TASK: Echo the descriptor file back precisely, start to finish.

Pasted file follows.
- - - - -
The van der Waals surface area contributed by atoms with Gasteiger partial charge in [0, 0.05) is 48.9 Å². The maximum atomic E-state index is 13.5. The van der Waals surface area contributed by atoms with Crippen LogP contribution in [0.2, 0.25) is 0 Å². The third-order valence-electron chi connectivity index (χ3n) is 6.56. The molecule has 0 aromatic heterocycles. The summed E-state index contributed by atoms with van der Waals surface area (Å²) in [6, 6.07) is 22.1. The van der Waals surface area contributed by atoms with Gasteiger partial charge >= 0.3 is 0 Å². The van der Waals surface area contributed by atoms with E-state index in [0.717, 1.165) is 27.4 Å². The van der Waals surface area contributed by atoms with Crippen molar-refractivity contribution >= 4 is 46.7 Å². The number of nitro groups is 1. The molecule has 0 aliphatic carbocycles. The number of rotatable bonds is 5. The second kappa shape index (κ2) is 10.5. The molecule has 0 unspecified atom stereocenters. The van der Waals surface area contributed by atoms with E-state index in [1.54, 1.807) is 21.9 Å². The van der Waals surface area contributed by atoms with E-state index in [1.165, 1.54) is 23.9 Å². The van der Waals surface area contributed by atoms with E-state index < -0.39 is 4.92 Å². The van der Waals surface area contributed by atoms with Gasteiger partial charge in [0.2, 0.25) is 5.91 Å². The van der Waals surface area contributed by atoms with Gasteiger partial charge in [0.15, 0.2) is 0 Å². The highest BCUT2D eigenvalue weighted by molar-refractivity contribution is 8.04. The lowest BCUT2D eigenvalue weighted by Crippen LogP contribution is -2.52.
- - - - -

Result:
The van der Waals surface area contributed by atoms with Gasteiger partial charge in [0, 0.05) is 48.9 Å². The maximum atomic E-state index is 13.5. The van der Waals surface area contributed by atoms with Crippen LogP contribution in [0.2, 0.25) is 0 Å². The third-order valence-electron chi connectivity index (χ3n) is 6.56. The molecule has 0 aromatic heterocycles. The summed E-state index contributed by atoms with van der Waals surface area (Å²) in [6, 6.07) is 22.1. The van der Waals surface area contributed by atoms with Gasteiger partial charge >= 0.3 is 0 Å². The van der Waals surface area contributed by atoms with E-state index in [0.717, 1.165) is 27.4 Å². The van der Waals surface area contributed by atoms with Crippen molar-refractivity contribution >= 4 is 46.7 Å². The number of nitro groups is 1. The molecule has 0 aliphatic carbocycles. The number of rotatable bonds is 5. The second kappa shape index (κ2) is 10.5. The molecule has 0 unspecified atom stereocenters. The van der Waals surface area contributed by atoms with E-state index in [1.54, 1.807) is 21.9 Å². The van der Waals surface area contributed by atoms with E-state index in [1.165, 1.54) is 23.9 Å². The van der Waals surface area contributed by atoms with E-state index < -0.39 is 4.92 Å². The van der Waals surface area contributed by atoms with Gasteiger partial charge in [0.2, 0.25) is 5.91 Å². The van der Waals surface area contributed by atoms with Gasteiger partial charge in [0.15, 0.2) is 0 Å². The highest BCUT2D eigenvalue weighted by molar-refractivity contribution is 8.04. The lowest BCUT2D eigenvalue weighted by Crippen LogP contribution is -2.52.